Imagine you are responsible for the care of a spouse or parent with dementia. He does not recognize you. He needs help dressing or toileting, but his innate modesty causes him to fight attempts to help. In fact, occasionally he reacts aggressively or even violently. He is otherwise physically healthy, and may remain in this condition for years to come.
This example is all too real for many caregivers. And they are exhausted.
More than 65 million people -- approximately 29% of the U.S. population -- are caregivers for a chronically ill, disabled or aged individual. Not surprisingly, the vast majority are unpaid family caregivers.
This heroic effort may be what families do for each other, but its costs are very real. For 47% of working caregivers, the increase in caregiving expenses has caused them to use up all or most of their savings.
The relentless time commitment may be an even bigger burden. Caregivers spend an average of 20 hours per week providing care, while 13% of family caregivers provide care 40 hours or more each week.
And there are other serious costs. More than half of family caregivers have clinically significant symptoms of depression.
Caregivers must put family needs before their own; balance personal, work and caregiving demands; manage physical and emotional stress; and ensure the financial costs of care are paid. These demands can become a whirlpool drowning the caregiver even as that caregiver is attempting to buoy the care recipient.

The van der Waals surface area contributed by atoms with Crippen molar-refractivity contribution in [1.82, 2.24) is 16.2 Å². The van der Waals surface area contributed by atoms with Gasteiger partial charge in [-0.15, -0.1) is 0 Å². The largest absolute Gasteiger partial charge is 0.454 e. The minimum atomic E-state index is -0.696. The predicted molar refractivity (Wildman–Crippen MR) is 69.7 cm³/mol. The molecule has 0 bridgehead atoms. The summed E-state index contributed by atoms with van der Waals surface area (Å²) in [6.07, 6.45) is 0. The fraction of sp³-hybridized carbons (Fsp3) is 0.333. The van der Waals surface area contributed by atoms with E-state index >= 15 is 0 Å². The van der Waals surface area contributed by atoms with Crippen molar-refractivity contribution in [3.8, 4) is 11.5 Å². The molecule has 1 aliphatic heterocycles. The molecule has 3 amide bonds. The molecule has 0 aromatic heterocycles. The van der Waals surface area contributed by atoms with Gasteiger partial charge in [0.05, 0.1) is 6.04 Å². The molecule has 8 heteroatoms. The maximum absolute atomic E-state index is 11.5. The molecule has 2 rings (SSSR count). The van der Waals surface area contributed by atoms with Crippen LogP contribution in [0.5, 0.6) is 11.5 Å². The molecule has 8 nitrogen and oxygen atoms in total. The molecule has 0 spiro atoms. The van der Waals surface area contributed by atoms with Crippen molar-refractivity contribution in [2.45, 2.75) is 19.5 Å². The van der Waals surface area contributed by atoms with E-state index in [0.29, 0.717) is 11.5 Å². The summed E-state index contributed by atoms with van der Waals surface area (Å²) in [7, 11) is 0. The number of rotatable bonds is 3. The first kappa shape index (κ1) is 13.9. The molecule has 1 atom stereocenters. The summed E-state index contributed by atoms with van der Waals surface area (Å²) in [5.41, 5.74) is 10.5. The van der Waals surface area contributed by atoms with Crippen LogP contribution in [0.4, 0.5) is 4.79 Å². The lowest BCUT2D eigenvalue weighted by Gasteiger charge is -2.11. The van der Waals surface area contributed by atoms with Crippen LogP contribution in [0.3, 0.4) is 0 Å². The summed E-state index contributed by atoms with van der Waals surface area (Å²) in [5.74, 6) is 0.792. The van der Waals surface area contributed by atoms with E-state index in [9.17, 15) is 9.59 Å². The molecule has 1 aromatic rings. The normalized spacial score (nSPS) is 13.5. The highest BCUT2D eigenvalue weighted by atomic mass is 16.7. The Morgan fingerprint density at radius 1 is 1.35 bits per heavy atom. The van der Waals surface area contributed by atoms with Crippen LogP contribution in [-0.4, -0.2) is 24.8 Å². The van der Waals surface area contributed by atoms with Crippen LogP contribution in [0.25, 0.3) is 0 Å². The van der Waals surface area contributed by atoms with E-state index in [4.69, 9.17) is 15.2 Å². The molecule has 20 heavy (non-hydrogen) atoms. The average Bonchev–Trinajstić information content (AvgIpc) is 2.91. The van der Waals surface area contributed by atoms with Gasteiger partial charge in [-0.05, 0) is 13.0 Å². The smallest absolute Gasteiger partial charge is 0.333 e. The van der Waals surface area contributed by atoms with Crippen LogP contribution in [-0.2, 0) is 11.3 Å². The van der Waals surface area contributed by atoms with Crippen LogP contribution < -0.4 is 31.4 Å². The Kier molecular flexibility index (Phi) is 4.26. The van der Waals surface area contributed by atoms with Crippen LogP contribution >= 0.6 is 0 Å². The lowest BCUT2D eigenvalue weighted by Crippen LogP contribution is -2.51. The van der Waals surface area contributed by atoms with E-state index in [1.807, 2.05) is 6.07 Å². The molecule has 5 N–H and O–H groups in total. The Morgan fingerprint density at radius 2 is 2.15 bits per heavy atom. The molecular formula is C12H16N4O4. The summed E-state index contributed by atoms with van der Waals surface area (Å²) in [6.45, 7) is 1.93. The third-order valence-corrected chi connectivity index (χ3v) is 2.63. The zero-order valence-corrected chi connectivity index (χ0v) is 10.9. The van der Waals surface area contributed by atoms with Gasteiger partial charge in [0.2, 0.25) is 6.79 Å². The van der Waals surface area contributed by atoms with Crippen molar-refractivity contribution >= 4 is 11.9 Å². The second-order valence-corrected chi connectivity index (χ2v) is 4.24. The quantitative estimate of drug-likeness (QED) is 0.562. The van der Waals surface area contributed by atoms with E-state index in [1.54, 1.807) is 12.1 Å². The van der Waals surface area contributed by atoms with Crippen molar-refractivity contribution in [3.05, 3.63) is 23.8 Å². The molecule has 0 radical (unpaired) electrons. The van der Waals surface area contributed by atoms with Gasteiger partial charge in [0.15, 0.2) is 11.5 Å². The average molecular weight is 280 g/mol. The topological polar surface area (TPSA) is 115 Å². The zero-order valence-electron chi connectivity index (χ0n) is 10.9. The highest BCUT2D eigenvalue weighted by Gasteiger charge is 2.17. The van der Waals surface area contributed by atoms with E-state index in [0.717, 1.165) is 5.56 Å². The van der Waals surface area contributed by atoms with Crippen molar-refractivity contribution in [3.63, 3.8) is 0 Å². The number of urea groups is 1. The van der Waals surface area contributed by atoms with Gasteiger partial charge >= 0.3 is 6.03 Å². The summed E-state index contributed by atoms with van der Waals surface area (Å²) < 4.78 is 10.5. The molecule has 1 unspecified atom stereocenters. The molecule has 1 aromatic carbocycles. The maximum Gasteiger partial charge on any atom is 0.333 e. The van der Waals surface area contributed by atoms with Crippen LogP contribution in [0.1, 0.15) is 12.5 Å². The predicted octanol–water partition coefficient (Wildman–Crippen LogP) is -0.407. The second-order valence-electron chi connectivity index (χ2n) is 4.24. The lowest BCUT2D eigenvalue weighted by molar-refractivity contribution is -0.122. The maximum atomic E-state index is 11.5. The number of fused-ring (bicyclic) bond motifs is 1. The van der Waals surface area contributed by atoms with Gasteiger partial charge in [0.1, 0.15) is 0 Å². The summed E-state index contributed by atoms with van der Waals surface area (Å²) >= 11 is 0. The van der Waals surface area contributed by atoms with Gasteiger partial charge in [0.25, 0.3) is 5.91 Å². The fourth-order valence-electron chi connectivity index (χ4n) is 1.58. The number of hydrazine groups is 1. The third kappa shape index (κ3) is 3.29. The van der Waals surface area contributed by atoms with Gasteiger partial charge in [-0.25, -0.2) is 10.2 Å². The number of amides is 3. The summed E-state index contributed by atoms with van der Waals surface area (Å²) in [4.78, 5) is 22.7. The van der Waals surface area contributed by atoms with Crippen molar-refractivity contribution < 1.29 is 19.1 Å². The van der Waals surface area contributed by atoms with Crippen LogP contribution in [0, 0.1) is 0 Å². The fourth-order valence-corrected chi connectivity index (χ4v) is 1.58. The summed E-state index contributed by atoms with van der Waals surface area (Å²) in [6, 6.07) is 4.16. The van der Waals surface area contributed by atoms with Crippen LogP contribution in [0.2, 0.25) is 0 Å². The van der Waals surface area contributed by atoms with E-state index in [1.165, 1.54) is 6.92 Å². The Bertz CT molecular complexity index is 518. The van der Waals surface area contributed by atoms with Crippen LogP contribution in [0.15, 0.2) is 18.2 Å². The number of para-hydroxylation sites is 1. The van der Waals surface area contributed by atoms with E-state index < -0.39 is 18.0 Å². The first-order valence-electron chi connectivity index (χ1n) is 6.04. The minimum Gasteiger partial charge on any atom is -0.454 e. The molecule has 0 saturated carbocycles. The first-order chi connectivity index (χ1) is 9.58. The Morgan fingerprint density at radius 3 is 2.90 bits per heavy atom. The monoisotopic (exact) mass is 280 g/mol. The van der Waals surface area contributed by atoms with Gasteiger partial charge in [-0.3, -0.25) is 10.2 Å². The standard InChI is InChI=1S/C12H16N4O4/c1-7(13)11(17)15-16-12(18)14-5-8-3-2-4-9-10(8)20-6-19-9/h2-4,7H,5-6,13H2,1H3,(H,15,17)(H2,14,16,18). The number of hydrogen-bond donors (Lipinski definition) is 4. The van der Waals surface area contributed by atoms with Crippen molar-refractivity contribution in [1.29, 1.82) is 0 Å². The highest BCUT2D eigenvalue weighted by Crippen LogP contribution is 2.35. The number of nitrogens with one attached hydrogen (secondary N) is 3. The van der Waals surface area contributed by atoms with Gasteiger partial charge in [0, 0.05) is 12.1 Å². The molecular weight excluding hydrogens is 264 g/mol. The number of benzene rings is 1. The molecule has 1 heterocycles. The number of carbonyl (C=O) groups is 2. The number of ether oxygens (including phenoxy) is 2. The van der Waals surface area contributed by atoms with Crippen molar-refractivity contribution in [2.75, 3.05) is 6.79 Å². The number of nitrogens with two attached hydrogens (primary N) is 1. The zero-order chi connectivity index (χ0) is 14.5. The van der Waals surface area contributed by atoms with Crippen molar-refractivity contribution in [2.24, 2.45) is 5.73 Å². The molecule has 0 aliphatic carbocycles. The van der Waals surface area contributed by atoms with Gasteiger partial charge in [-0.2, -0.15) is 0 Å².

There are resources available for caregivers. The Eastern Idaho Community Action Partnership, www.eicap.org, has helpful information. For those who are struggling with the demands of caregiving, do not hesitate to ask for help. You, and the person you are caring for, will both be better off.
Those of us who may be in need of future care have perhaps the most significant responsibility. In upcoming columns, we will discuss steps you can take now to prepare for potential long term care needs; and to help ease the burden on those who love you most.
© 2015 Steven J Wright